Slower health care spending has helped buy Medicare more time before it will no longer be able to pay out 100% of benefits. But the program is still facing significant funding shortfalls.
A report released Friday by the trustees of Medicare and Social Security projects the magnitude of those shortfalls over the near- and long-term.
Medicare Part A, which covers hospital costs for seniors, is financed primarily by payroll taxes paid by workers. But since 2008 those revenues haven't kept pace with the program's costs. The federal government has made up the difference by both paying interest on assets in the Medicare trust fund and redeeming the assets themselves.
But that Medicare trust fund will be exhausted by 2026, the trustees estimated. Last year, the report put the date of insolvency at 2024.
"The Medicare report demonstrates, once again, the importance of the Affordable Care Act, which has strengthened Medicare's finances by reining in health care costs," said Treasury Secretary Jacob Lew.
Economists looking at the slowdown in health spending growth say it's still unclear how much of the slowdown is due to the implementation of health reform and how much is attributable to the slow economy of the past few years.
Robert Reischauer, one of the two public trustees of Medicare and Social Security, said it would be "a mistake" to interpret the two-year extension of solvency in the Medicare trust fund as "significant."
Medicare projections involve a great deal of uncertainty, because several factors can influence future spending patterns, Reischauer said. Among them: congressional legislation, new medical technologies and developments in the private health sector and the insurance market.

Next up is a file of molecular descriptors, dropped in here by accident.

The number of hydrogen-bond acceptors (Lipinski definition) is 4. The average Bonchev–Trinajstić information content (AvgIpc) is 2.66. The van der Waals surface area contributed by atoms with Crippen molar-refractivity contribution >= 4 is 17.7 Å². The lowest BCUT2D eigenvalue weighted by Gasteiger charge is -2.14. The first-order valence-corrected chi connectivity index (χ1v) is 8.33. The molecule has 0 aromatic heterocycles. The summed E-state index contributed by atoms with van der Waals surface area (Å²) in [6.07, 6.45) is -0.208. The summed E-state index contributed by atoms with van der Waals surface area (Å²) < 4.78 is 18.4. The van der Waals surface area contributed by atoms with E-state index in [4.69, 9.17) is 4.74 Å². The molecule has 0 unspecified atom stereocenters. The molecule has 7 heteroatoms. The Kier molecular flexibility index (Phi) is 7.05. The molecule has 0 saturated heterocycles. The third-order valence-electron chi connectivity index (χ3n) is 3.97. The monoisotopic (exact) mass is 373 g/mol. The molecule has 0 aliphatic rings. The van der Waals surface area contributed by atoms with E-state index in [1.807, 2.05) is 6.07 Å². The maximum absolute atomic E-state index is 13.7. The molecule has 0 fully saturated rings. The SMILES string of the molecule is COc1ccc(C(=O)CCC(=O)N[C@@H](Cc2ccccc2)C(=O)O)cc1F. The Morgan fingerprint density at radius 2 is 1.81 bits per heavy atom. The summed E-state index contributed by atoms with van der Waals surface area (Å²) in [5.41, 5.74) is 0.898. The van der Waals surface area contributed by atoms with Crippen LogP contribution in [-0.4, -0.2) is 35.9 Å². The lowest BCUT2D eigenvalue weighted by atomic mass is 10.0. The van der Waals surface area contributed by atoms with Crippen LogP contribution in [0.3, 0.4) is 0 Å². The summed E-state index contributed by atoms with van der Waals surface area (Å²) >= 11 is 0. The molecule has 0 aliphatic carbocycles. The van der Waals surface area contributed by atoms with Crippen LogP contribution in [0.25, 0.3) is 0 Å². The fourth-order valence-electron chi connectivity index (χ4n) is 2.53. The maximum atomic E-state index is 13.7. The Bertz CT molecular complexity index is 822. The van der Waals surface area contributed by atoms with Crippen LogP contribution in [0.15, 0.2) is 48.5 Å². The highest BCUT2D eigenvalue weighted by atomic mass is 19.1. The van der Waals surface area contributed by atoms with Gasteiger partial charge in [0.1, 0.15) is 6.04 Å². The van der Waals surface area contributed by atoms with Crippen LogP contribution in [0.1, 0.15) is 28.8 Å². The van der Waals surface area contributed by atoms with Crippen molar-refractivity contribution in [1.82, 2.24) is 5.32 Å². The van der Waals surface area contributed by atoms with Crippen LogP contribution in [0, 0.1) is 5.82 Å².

If nothing is done, the revenue coming into Medicare Part A will be able to cover just 87% of expected costs after 2026. By the middle of the century, it will only cover about 70%.
To give a sense of how large that long-run shortfall is, the trustees estimate that to match the program's income to its costs over the next 75 years, the Medicare tax would need to be raised immediately to 4.01% on all wages, up from 2.9% today. Or Medicare benefits would need to be cut by 23%.
Medicare Part B, which covers doctor visits, and Medicare Part D, which covers prescription drug costs, are financed primarily through premiums paid by seniors and by general federal revenue. Neither has a trust fund.
As program costs have risen, however, premiums have covered a smaller share. Consequently, general revenue today covers roughly 75% of Part B costs. Going forward, the cost of Part B is projected to rise from 2% of GDP last year to 3.3% by 2035.
Social Security and disability
In terms of Social Security, the trustees estimate the trust fund exhaustion date will be 2033, the same as their estimate last year. At that point the program will be able to pay 77% of promised benefits through 2087.
Closing the long-range shortfall in Social Security would require the equivalent of immediately raising the Social Security tax to 15.12%, up from 12.4% today. Or Social Security benefits would need to be cut by 17%.
Of most immediate concern, however, is the disability trust fund, which has an estimated exhaustion date of 2016. After that, revenue would only be able to pay 80% of disability benefits, according to the trustees.
So Congress will need to act soon to shore up disability funding. Social Security actuaries have proposed two solutions.
One is to divert payroll taxes away from the retiree benefit portion of Social Security. Of the 12.4% workers and employers pay into Social Security, 1.8% is earmarked for disability. Lawmakers could, for instance, increase the share going toward disability payments to 2.6% for two years and then slowly cut it back to 1.8% by 2030.
Or they could raise the 1.8% disability tax rate to 2.2%. That would keep the disability fund solvent for 75 years.
But debates over entitlement reform so far are any indication, agreeing on a solution will be a tough slog.